The Oxford Handbook of the Phoenician and Punic Mediterranean

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Carolina López-Ruiz, Brian R. Doak
Oxford University Press, Jul 29, 2019 - History - 768 pages
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The Phoenicians created the Mediterranean world as we know it--yet they remain a shadowy and poorly understood group. The academic study of the Phoenicians has come to an important crossroads; the field has grown in sheer content, sophistication of analysis, and diversity of interpretation, and we now need a current overview of where the study of these ancient seafarers and craftsman stands, and where it is going. Moreover, the field of Phoenician studies is particularly fragmented and scattered. While there is growing interest in all things Phoenician and Punic, the latest advances are mostly published in specialized journals and conference volumes in a plethora of languages. This Handbook is the first of its type to appear in over two decades, and the first ever to appear in English. In these chapters, written by a wide range of prominent and promising scholars from across Europe, North America, Australia, and the Mediterranean world, readers will find summary studies on key historical moments (such as the history of Carthage); areas of culture (organized around language, religion, and material culture); regional studies and areas of contact (spanning from the Levant and the Aegean to Iberia and North Africa); and the reception of the Phoenicians as an idea, entangled with the formation of other cultural identities, both ancient and modern.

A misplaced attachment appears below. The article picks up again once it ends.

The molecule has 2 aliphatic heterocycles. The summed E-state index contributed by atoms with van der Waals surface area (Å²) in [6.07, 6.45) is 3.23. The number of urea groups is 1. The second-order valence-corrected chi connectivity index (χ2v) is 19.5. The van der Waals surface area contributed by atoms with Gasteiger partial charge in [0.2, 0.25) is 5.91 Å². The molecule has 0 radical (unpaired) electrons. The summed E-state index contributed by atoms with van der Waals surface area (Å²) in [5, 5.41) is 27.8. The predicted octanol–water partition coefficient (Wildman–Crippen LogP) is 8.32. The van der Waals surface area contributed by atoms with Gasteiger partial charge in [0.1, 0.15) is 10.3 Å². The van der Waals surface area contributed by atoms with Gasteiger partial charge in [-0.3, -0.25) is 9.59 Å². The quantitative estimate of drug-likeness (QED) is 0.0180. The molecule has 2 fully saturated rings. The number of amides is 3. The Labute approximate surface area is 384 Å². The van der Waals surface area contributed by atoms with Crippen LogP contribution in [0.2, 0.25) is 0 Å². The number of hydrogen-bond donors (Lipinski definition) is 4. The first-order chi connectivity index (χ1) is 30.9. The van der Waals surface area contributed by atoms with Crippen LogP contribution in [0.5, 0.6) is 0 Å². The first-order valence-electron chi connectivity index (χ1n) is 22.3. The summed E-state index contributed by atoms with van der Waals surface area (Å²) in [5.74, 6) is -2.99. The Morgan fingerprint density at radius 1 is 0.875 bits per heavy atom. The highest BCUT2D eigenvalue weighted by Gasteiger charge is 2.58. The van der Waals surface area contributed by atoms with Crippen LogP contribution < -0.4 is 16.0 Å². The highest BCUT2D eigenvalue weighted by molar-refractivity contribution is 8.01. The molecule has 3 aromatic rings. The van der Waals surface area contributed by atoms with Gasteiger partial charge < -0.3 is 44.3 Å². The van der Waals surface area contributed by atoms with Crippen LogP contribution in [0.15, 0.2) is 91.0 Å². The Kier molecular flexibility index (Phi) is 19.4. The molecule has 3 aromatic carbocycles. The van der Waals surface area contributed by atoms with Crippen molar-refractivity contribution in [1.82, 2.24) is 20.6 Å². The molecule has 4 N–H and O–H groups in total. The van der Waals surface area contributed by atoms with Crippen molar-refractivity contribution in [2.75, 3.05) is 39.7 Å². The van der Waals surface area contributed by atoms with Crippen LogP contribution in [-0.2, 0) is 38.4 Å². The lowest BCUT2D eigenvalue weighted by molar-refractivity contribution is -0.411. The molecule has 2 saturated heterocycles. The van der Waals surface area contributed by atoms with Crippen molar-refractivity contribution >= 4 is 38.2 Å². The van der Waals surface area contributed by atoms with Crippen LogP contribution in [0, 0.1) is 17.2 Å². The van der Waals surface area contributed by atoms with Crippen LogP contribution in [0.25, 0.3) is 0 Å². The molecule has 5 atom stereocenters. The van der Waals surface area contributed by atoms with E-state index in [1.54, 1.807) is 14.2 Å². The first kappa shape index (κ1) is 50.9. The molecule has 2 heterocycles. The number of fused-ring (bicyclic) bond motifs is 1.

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Contents

Histories
37
Areas of culture
197
Regional Studies and Interactions
463
Receptions
655
Index
743
Copyright

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About the author (2019)

Carolina López-Ruiz is Professor at the University of Chicago Divinity School and Department of Classics. She is the author of Phoenicians and the Making of the Mediterranean, for which she received the support of the National Endowment of the Humanities. Her previous books include Tartessos and the Phoenicians in Iberia, When the Gods Were Born: Greek Cosmogonies and the Near East, and Colonial Encounters in Ancient Iberia: Phoenician, Greek, and Indigenous Relations (co-edited with M. Dietler). Some of her books have been translated into Turkish and Spanish. Brian R. Doak is Professor of Biblical Studies and Faculty Fellow in the William Penn Honors Program at George Fox University, just outside of Portland, Oregon. He is the recipient of the Aviram Prize for archaeological research as well as the George Fox University Undergraduate Researcher of the Year. He is the author of several books, including Phoenician Aniconism in its Mediterranean and Ancient Near Eastern Contexts, Ancient Israel's Neighbors, and Heroic Bodies in Ancient Israel.

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